Floating in zero gravity in space for one year has changed the DNA of NASA astronaut Scott Kelly. He and his twin brother, Mark, also a NASA astronaut, are part of the space agency’s Twin Study.
After he set a world record by spending 340 consecutive days aboard the International Space Station, Scott’s DNA has changed and he grew two inches in height while he stayed in space between 2015 and 2016. More than becoming taller than Mark, the telomeres of Scott’s actually become significantly longer in space.
Space genes activated
CBS reported that hundreds of Scott’s space genes were activated by his year-long flight which reportedly changed the astronaut’s immune system, DNA repair, bone formation networks, hypoxia, and hypercapnia. But upon his return to Earth, Scott’s height and 93 percent of his DNA returned to normal.
Nevertheless, there was a seven percent change in his genes which may stay that way. The researchers explained that the change in his DNA could be caused by the stresses of space travel that can cause changes in the biological pathways in a cell and the ejection of DNA and RNA.
Also upon his return to Earth, Scott’s mental reflexes and accuracy went down significantly. NASA blamed it on his re-exposure and adjustment to the planet’s gravity.
Meanwhile, NASA said that the Twin Study propelled the space agency into the genomics era of space travel. It was a perfect nature versus nurture study with Scott staying at the ISS and Mark remaining on Earth.
Prior to the launch of the Twin Study, NASA had a grasp of what happens to the human body after astronauts spend six months at the ISS which is the standard duration. However, in the case of Scott, his one-year mission is a stepping stone to a three-year mission to Mars.
After the NASA team measured a large number of metabolites, cytokines, and proteins, the researchers learned that astronauts who go on a space flight go through oxygen deprivation stress, increased inflammation, and dramatic nutrient shifts which affect gene expression.
When the team presented the unexpected finding in 2017 that Scott’s telomeres became longer, the researchers verified the unexpected change with multiple assays and genomics testing. But the majority of the telomeres shortened two days after he returned to Earth.
The research team is integrating and summarizing the findings and is evaluating the possible impact of the findings on future space travel beyond low Earth orbit. The team is expected to publish later a paper on its findings, while a series of smaller papers grouped by related research areas will likewise be released.
CNN reported that the preliminary results from the study of Scott and Mikhail Kornienko, a Russian cosmonaut, were released last week at the yearly Investigator’s Workshop for NASA’s Human Research Program.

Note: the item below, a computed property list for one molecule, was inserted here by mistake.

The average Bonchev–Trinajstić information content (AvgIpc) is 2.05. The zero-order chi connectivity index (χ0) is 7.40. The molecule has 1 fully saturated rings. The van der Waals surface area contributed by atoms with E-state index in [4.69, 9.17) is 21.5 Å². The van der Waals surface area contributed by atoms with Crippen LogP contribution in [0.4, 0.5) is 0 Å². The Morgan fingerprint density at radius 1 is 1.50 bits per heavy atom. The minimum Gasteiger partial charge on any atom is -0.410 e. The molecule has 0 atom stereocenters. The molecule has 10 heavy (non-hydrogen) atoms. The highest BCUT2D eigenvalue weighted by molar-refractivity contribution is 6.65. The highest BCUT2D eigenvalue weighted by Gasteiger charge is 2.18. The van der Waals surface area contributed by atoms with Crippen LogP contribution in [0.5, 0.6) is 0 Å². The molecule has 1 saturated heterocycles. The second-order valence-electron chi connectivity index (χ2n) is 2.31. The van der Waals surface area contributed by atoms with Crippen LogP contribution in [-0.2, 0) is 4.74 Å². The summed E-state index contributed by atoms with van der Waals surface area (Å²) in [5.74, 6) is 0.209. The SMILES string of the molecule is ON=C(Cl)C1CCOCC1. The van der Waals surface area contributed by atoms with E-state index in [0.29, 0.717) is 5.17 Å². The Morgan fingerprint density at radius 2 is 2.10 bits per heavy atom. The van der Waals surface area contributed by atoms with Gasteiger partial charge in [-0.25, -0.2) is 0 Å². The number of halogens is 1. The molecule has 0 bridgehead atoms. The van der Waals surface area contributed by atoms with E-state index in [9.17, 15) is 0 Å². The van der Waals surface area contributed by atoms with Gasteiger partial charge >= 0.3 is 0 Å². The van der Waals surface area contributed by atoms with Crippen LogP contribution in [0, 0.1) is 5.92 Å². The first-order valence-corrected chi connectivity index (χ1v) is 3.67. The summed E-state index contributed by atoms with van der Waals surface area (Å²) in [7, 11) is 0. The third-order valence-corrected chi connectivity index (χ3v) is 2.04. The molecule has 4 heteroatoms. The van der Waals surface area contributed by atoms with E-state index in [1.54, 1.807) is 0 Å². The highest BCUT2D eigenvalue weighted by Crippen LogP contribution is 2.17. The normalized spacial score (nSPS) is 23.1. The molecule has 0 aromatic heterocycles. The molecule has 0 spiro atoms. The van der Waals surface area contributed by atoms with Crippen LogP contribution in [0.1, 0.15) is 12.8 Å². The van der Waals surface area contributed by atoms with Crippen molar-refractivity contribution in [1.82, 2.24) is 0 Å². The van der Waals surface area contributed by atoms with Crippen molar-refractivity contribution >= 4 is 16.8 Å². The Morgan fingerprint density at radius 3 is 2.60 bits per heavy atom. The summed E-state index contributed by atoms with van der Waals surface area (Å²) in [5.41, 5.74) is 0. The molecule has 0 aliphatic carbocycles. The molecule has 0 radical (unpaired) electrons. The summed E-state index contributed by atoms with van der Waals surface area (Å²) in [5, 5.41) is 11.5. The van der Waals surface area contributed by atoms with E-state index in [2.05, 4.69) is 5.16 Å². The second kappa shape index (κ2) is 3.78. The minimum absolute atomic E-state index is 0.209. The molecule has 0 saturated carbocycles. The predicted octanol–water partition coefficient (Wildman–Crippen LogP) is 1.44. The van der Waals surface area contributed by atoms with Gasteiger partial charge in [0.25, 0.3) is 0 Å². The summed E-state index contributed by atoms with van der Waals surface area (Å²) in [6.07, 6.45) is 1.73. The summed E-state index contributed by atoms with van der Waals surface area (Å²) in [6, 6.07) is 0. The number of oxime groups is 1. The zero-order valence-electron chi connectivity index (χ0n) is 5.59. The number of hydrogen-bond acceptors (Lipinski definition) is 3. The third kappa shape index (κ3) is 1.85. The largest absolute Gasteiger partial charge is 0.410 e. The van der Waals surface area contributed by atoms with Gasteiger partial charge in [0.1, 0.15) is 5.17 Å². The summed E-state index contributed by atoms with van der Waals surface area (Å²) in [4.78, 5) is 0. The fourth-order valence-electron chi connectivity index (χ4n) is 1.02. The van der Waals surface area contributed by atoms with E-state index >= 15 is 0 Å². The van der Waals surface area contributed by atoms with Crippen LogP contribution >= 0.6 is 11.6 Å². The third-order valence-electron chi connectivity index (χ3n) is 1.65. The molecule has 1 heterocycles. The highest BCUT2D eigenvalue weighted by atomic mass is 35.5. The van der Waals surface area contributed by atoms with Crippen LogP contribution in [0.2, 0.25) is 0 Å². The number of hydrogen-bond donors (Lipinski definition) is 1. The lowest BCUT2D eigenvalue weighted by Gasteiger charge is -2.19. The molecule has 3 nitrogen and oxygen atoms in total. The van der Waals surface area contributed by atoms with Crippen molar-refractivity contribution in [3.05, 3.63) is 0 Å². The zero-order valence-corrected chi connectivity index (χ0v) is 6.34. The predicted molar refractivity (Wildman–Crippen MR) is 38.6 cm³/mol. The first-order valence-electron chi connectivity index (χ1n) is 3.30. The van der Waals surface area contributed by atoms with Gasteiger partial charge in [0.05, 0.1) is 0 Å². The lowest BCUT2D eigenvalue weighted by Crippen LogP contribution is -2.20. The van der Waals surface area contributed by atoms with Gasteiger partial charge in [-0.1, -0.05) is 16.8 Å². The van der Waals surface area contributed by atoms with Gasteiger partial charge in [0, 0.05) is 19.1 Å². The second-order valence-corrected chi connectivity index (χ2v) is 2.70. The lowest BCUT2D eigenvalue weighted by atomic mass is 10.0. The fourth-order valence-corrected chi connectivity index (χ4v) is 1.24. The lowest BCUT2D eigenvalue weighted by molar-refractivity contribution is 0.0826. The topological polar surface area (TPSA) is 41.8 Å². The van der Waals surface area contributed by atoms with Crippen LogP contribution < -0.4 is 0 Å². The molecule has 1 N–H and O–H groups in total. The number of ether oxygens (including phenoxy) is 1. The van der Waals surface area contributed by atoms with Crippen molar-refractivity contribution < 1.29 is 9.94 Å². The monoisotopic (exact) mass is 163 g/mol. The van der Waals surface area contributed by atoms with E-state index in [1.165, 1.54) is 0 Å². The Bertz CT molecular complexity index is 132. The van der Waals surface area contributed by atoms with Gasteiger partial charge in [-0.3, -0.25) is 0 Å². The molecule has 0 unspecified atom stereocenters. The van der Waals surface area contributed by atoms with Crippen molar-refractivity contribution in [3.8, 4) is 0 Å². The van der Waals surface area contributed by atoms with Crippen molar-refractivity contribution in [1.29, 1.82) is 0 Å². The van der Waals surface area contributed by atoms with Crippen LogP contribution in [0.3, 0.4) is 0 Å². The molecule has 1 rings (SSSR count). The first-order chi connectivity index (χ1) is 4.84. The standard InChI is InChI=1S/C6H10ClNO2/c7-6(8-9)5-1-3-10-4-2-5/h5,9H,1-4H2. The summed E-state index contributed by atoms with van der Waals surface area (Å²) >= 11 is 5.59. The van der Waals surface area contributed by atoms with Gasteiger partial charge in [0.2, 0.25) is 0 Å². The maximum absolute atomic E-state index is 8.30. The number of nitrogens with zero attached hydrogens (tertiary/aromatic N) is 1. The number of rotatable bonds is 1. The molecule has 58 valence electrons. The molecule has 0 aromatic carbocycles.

The team is made up of 10 groups of researchers who are looking at a wide variety of information about the health of the Kelly twins. It includes their immune response, bone formation, gut microbiome, and how their DNA might be affected by living in space.
After the researchers performed genome sequencing of the DNA and RNA from white blood cells of Scott and Mark, they found that the twins have hundreds of mutations unique to each man. There are over 200,000 RNA molecules that were presented differently.
The chemical modifications to Scott’s DNA decreased while he was in space. However, it returned to normal upon his return to the planet. The researchers said that the modifications only show how sensitive the genes are to changing environments, whether in space or on Earth.
The researchers explained Scott’s longer telomeres while in space to an increase in exercise and decrease in calorie intake while on the station. They said that Scott experienced declining bone formation, but most of the levels of his healing hormones that help with bone and muscle health increased. The scientists said it is likely because of all the exercises that astronauts perform in space daily to battle bone and muscle loss.
While Scott’s level of cortisol, the stress hormone, remained normal, he suffered from a spike in inflammation as soon as he landed on Earth. The researchers explained it to the stress of re-entering the atmosphere.
The twins had differences in the bacteria in their digestive system. It was expected because they were living in different environments and eating different foods. In the case of Scott, two of the main bacterial groups switched dominant positions in his microbiome between the astronaut’s time in space and on Earth.
In March, Scott and Kornienko went through a series of tests after they got back to Earth from their year in space. When their capsule landed upright on dry land, the two had to maneuver themselves halfway out of the capsule before they were assisted out. Scott is convinced that it would be easier to leave the capsule on Mars because of the lesser gravity on the red planet.
[researchpaper 리서치페이퍼= Vittorio Hernandez 기자]